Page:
Thursday, May 24, 2012

Girl Tech teaches middle schoolers about robots, digital scrap-booking, computer games and more!

WHAT: Join the University of Illinois Springfield’s Computer Science Department for two days of fun exploring technology during Girl Tech 2012. Hands-on activities include scrap-booking with iPad, “Scratch” programming & more!

WHEN: Thurs., June 14 and Fri., June 15 from 8:30 a.m. to 5 p.m.

WHERE: University Hall Building (UHB) on the UIS campus

DETAILS: Studies show the number of women in higher education in computer science is falling drastically. Girl Tech is geared toward girls in middle school because interest seems to start decreasing around that age.

Highlighting the sessions this year are “Scrap-booking with iPad”, which will use Apple’s software tools for creating an app for storing favorite media; “Robots, robots, robots” will focus on robot construction; and “Starring YOU!”, where girls will record short videos and insert them into their favorite movie clips. Finally, using the MIT-designed language “Scratch”, the girls will create and program their own computer games.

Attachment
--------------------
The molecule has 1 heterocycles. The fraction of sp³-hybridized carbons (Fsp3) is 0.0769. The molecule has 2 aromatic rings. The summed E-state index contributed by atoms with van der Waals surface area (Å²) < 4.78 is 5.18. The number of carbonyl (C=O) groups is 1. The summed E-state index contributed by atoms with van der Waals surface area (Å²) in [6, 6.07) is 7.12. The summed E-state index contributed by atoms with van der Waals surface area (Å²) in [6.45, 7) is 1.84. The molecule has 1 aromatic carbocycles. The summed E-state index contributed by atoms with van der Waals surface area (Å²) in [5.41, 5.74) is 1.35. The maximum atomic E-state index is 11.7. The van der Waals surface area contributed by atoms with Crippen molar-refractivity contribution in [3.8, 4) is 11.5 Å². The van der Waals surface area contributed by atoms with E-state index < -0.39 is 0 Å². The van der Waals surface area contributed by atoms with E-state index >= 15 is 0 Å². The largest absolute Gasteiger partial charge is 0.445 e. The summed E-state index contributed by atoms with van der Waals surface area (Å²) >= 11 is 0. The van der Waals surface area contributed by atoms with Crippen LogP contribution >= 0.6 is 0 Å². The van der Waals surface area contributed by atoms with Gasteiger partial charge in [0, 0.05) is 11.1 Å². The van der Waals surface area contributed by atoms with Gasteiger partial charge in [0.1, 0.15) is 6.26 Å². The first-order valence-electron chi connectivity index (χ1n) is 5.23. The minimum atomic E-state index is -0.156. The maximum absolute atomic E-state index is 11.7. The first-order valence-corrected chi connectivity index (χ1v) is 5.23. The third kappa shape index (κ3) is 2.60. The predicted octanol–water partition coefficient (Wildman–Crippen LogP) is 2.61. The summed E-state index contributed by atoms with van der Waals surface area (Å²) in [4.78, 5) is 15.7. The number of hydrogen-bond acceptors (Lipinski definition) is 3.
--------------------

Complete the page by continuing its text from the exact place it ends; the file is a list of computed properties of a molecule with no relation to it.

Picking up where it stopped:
Other sessions will include “Hi-Tech Design using Gimp”, which will allow girls to design a t-shirt for their team; “Anime Rock Goddesses” will use Japanese anime characters created just for Girl Tech as the students teach their divas to sing and dance; and “What’s to Eat?” will look at technology in the kitchen by making snacks with molecular gastronomy.

The registration fee is $30 per girl, which covers lunch both days, snacks and a participation t-shirt. To be eligible to participate, the girl must be entering 7th, 8th or 9th grade in the Fall of 2012. For more information about the camp and to register, visit The registration deadline has been extended to Wednesday, June 13 at 3 p.m.

For more information, contact Mary Sheila Tracy, camp coordinator and UIS Computer Science instructor, at 217/206-7328 or

Wednesday, May 23, 2012

UIS co-hosts special daytime "Star Party" at Southwind Park to observe rare Venus alignment

Courtesy NASA